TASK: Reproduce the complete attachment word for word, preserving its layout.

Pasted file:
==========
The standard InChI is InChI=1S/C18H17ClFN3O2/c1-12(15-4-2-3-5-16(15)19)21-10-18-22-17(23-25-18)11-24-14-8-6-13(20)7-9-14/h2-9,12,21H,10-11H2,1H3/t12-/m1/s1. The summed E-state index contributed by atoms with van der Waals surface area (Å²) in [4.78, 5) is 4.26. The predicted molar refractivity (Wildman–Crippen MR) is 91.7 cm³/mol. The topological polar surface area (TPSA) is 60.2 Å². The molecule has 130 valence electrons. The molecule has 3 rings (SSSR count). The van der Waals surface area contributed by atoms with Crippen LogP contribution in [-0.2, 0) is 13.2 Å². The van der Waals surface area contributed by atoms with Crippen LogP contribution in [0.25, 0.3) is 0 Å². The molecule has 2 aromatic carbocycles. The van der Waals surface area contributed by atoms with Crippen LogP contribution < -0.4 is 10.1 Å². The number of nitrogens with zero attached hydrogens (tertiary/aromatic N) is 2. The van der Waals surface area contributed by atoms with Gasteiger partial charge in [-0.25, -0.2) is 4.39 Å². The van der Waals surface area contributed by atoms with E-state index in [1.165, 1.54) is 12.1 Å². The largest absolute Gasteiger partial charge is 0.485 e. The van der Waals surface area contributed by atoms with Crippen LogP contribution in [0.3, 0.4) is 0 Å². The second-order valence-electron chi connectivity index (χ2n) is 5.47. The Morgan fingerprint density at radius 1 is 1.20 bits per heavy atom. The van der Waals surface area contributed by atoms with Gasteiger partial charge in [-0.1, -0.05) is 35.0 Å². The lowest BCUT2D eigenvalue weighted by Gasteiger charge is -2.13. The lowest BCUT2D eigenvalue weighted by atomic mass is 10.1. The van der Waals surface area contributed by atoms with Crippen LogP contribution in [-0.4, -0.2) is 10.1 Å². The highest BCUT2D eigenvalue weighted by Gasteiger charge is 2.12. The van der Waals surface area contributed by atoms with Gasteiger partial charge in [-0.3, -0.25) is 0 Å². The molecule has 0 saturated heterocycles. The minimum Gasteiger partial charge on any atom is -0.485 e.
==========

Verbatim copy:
The standard InChI is InChI=1S/C18H17ClFN3O2/c1-12(15-4-2-3-5-16(15)19)21-10-18-22-17(23-25-18)11-24-14-8-6-13(20)7-9-14/h2-9,12,21H,10-11H2,1H3/t12-/m1/s1. The summed E-state index contributed by atoms with van der Waals surface area (Å²) in [4.78, 5) is 4.26. The predicted molar refractivity (Wildman–Crippen MR) is 91.7 cm³/mol. The topological polar surface area (TPSA) is 60.2 Å². The molecule has 130 valence electrons. The molecule has 3 rings (SSSR count). The van der Waals surface area contributed by atoms with Crippen LogP contribution in [-0.2, 0) is 13.2 Å². The van der Waals surface area contributed by atoms with Crippen LogP contribution in [0.25, 0.3) is 0 Å². The molecule has 2 aromatic carbocycles. The van der Waals surface area contributed by atoms with Crippen LogP contribution < -0.4 is 10.1 Å². The number of nitrogens with zero attached hydrogens (tertiary/aromatic N) is 2. The van der Waals surface area contributed by atoms with Gasteiger partial charge in [-0.25, -0.2) is 4.39 Å². The van der Waals surface area contributed by atoms with E-state index in [1.165, 1.54) is 12.1 Å². The largest absolute Gasteiger partial charge is 0.485 e. The van der Waals surface area contributed by atoms with Crippen LogP contribution in [0.3, 0.4) is 0 Å². The second-order valence-electron chi connectivity index (χ2n) is 5.47. The Morgan fingerprint density at radius 1 is 1.20 bits per heavy atom. The van der Waals surface area contributed by atoms with Gasteiger partial charge in [-0.1, -0.05) is 35.0 Å². The lowest BCUT2D eigenvalue weighted by Gasteiger charge is -2.13. The lowest BCUT2D eigenvalue weighted by atomic mass is 10.1. The van der Waals surface area contributed by atoms with Crippen LogP contribution in [-0.4, -0.2) is 10.1 Å². The highest BCUT2D eigenvalue weighted by Gasteiger charge is 2.12. The van der Waals surface area contributed by atoms with Gasteiger partial charge in [-0.3, -0.25) is 0 Å². The molecule has 0 saturated heterocycles. The minimum Gasteiger partial charge on any atom is -0.485 e.